What this means is your site needs to be comprehensive and relevant to your audience. “Topical authority” is the word on every digital marketing agency’s lips right now. It describes how ranking is influenced by how much of an expert you are on your particular niche – that means consistent, high-quality content that covers a topic in its entirety.
And I don’t know about you, but to me, memes don’t exactly scream “quality content”.
What about my socials?
Of course, that doesn’t mean that you can’t use memes at all! In fact, thanks to their accessibility and immediate resonance with customers, memes are perfect for generating clicks on your social media profiles.
Okay, it’s not quite that easy.
The internet is littered with brands who’ve tried to show how “hip” or “in touch” they are and failed miserably. There’s even a whole subreddit dedicated to cataloguing the most egregious examples (be warned: the cringe levels are high there).
How can you avoid joining them?
Keep it real – don’t sell!
No-one likes a hard sell. And for many social media users, forcing blatant sales messages into your social media content can actually have the opposite effect!
The best piece of advice we can offer when it comes to using memes in your social media is to keep it real. Social media users are smart enough to pick up on any sales or marketing messages, no matter how hard you might try to hide it – so don’t!
When generating memes, don’t try to force a call-to-action or any sales message into it. Instead, focus on thinking of something that’s funny, relatable and most important of all, clickable.
Understanding what the meme means
Who remembers that time US brand DiGiorno accidentally hijacked a Twitter hashtag about domestic abuse to spruik its frozen pizzas?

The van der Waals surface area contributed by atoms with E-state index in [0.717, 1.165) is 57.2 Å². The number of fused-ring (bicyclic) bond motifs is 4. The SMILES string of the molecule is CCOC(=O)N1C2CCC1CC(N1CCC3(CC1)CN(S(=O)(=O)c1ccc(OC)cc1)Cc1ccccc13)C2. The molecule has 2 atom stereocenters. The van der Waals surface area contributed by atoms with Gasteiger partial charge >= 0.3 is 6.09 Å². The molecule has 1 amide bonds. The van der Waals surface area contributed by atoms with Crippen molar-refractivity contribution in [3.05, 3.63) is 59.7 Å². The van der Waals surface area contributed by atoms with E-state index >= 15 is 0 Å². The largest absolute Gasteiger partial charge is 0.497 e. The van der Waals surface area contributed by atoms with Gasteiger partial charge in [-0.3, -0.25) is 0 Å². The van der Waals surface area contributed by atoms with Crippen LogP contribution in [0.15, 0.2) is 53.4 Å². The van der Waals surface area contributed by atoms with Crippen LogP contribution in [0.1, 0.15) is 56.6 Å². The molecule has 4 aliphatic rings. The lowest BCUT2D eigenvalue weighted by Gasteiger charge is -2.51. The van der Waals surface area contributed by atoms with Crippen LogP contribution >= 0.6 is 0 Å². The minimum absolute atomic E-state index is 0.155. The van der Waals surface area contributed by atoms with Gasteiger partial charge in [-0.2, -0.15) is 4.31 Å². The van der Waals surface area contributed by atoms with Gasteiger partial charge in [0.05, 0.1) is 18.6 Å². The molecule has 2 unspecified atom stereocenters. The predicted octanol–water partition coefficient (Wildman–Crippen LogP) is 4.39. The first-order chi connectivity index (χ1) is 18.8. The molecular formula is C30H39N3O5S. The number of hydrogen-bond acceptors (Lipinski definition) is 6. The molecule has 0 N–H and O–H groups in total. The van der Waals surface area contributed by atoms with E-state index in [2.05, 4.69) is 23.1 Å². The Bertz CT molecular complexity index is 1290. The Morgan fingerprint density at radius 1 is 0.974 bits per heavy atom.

It was an innocent mistake that could have been prevented with a little bit of quick fact-checking.
Conveniently enough, it’s also a perfect example of why you need to fully understand what a meme is about and why it’s trending before using it to represent your brand. Memes aren’t just harmless pictures with snarky text superimposed… some have surprisingly edgy origins.
On a related note, when selecting memes, make sure they fit your image – don’t do what BBC News did.
Need help keeping on top of the latest memes and trends? Sites like Know Your Meme can prove invaluable.
Use them sparingly
We’ve used the word “meme” about 31 times in this post. I bet you’re sick of reading it now.
While the original plan was to go back and try to cut down on that number, it actually illustrates this point really, really well.
Social media might be meme central, but it’s important to make sure they don’t take over your entire social media presence. After all, your social media still needs to inform and generate conversions for your business!
A couple memes and jokes here and there are a great way of attracting attention. They can even be used to illustrate a point.
But they’re no substitute for quality content. Never forget that!
Digital strategies from iformat
Using memes in your digital strategy Melbourne is a bit like playing with fire. While it can be an effective way of increasing your profile as part of a social media strategy, it also risks causing significant damage to your image if done wrong.
Are you interested in a digital strategy for your business? iformat works hard to attract customers to your website, get you more leads and build awareness.